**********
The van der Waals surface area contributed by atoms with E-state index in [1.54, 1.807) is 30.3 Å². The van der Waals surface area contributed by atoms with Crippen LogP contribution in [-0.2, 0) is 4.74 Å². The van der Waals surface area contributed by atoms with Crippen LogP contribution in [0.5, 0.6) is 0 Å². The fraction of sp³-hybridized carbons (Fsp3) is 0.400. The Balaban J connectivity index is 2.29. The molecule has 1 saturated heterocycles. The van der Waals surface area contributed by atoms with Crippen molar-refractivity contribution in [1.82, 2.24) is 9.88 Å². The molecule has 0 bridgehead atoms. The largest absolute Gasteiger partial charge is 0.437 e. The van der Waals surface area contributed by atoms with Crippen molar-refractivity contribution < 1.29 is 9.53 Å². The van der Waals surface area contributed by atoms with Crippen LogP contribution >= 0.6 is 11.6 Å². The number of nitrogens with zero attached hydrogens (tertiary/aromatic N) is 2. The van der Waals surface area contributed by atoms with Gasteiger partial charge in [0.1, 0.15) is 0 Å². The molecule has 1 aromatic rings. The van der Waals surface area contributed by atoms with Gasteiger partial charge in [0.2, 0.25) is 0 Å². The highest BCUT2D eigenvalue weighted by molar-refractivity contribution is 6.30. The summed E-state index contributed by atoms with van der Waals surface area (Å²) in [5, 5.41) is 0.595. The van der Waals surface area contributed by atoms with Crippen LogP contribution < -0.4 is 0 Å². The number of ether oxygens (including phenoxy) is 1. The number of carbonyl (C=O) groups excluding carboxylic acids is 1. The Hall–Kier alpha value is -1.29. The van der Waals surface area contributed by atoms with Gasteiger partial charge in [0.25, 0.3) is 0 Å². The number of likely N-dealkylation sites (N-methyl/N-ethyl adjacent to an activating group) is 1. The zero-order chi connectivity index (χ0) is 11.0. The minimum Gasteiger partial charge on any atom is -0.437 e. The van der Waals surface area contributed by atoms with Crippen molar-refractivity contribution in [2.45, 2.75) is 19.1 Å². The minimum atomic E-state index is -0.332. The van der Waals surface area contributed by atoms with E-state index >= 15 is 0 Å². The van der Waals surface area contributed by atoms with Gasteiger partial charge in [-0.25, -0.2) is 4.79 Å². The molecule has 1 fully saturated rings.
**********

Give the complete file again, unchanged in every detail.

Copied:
The van der Waals surface area contributed by atoms with E-state index in [1.54, 1.807) is 30.3 Å². The van der Waals surface area contributed by atoms with Crippen LogP contribution in [-0.2, 0) is 4.74 Å². The van der Waals surface area contributed by atoms with Crippen LogP contribution in [0.5, 0.6) is 0 Å². The fraction of sp³-hybridized carbons (Fsp3) is 0.400. The Balaban J connectivity index is 2.29. The molecule has 1 saturated heterocycles. The van der Waals surface area contributed by atoms with Crippen molar-refractivity contribution in [1.82, 2.24) is 9.88 Å². The molecule has 0 bridgehead atoms. The largest absolute Gasteiger partial charge is 0.437 e. The van der Waals surface area contributed by atoms with Crippen molar-refractivity contribution < 1.29 is 9.53 Å². The van der Waals surface area contributed by atoms with Crippen LogP contribution >= 0.6 is 11.6 Å². The number of nitrogens with zero attached hydrogens (tertiary/aromatic N) is 2. The van der Waals surface area contributed by atoms with Gasteiger partial charge in [0.1, 0.15) is 0 Å². The molecule has 1 aromatic rings. The van der Waals surface area contributed by atoms with Gasteiger partial charge in [0.2, 0.25) is 0 Å². The highest BCUT2D eigenvalue weighted by molar-refractivity contribution is 6.30. The summed E-state index contributed by atoms with van der Waals surface area (Å²) in [5, 5.41) is 0.595. The van der Waals surface area contributed by atoms with Crippen LogP contribution < -0.4 is 0 Å². The number of ether oxygens (including phenoxy) is 1. The number of carbonyl (C=O) groups excluding carboxylic acids is 1. The Hall–Kier alpha value is -1.29. The van der Waals surface area contributed by atoms with Gasteiger partial charge in [0.25, 0.3) is 0 Å². The number of likely N-dealkylation sites (N-methyl/N-ethyl adjacent to an activating group) is 1. The zero-order chi connectivity index (χ0) is 11.0. The minimum Gasteiger partial charge on any atom is -0.437 e. The van der Waals surface area contributed by atoms with Crippen molar-refractivity contribution in [2.45, 2.75) is 19.1 Å². The minimum atomic E-state index is -0.332. The van der Waals surface area contributed by atoms with E-state index >= 15 is 0 Å². The van der Waals surface area contributed by atoms with Gasteiger partial charge in [-0.25, -0.2) is 4.79 Å². The molecule has 1 fully saturated rings.